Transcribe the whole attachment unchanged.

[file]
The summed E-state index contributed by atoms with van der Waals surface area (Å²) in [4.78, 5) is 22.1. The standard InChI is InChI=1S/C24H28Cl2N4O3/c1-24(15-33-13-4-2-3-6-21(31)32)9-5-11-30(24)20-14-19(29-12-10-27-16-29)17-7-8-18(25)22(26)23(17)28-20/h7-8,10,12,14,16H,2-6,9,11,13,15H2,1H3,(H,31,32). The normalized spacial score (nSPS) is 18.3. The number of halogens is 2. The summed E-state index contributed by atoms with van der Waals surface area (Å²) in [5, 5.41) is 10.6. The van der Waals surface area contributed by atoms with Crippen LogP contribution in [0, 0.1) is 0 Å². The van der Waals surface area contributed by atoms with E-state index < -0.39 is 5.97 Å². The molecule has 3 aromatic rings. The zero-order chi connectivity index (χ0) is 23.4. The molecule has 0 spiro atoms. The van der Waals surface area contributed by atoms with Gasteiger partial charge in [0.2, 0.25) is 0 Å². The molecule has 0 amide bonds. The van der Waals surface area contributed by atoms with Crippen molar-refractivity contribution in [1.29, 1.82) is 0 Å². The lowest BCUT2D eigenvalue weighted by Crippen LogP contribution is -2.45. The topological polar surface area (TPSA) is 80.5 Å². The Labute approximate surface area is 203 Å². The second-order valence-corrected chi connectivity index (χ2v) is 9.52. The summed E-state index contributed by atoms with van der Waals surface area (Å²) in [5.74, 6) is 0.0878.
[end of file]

The summed E-state index contributed by atoms with van der Waals surface area (Å²) in [4.78, 5) is 22.1. The standard InChI is InChI=1S/C24H28Cl2N4O3/c1-24(15-33-13-4-2-3-6-21(31)32)9-5-11-30(24)20-14-19(29-12-10-27-16-29)17-7-8-18(25)22(26)23(17)28-20/h7-8,10,12,14,16H,2-6,9,11,13,15H2,1H3,(H,31,32). The normalized spacial score (nSPS) is 18.3. The number of halogens is 2. The summed E-state index contributed by atoms with van der Waals surface area (Å²) in [5, 5.41) is 10.6. The van der Waals surface area contributed by atoms with Crippen LogP contribution in [0, 0.1) is 0 Å². The van der Waals surface area contributed by atoms with E-state index < -0.39 is 5.97 Å². The molecule has 3 aromatic rings. The zero-order chi connectivity index (χ0) is 23.4. The molecule has 0 spiro atoms. The van der Waals surface area contributed by atoms with Gasteiger partial charge in [0.2, 0.25) is 0 Å². The molecule has 0 amide bonds. The van der Waals surface area contributed by atoms with Crippen molar-refractivity contribution in [1.29, 1.82) is 0 Å². The lowest BCUT2D eigenvalue weighted by Crippen LogP contribution is -2.45. The topological polar surface area (TPSA) is 80.5 Å². The Labute approximate surface area is 203 Å². The second-order valence-corrected chi connectivity index (χ2v) is 9.52. The summed E-state index contributed by atoms with van der Waals surface area (Å²) in [5.74, 6) is 0.0878.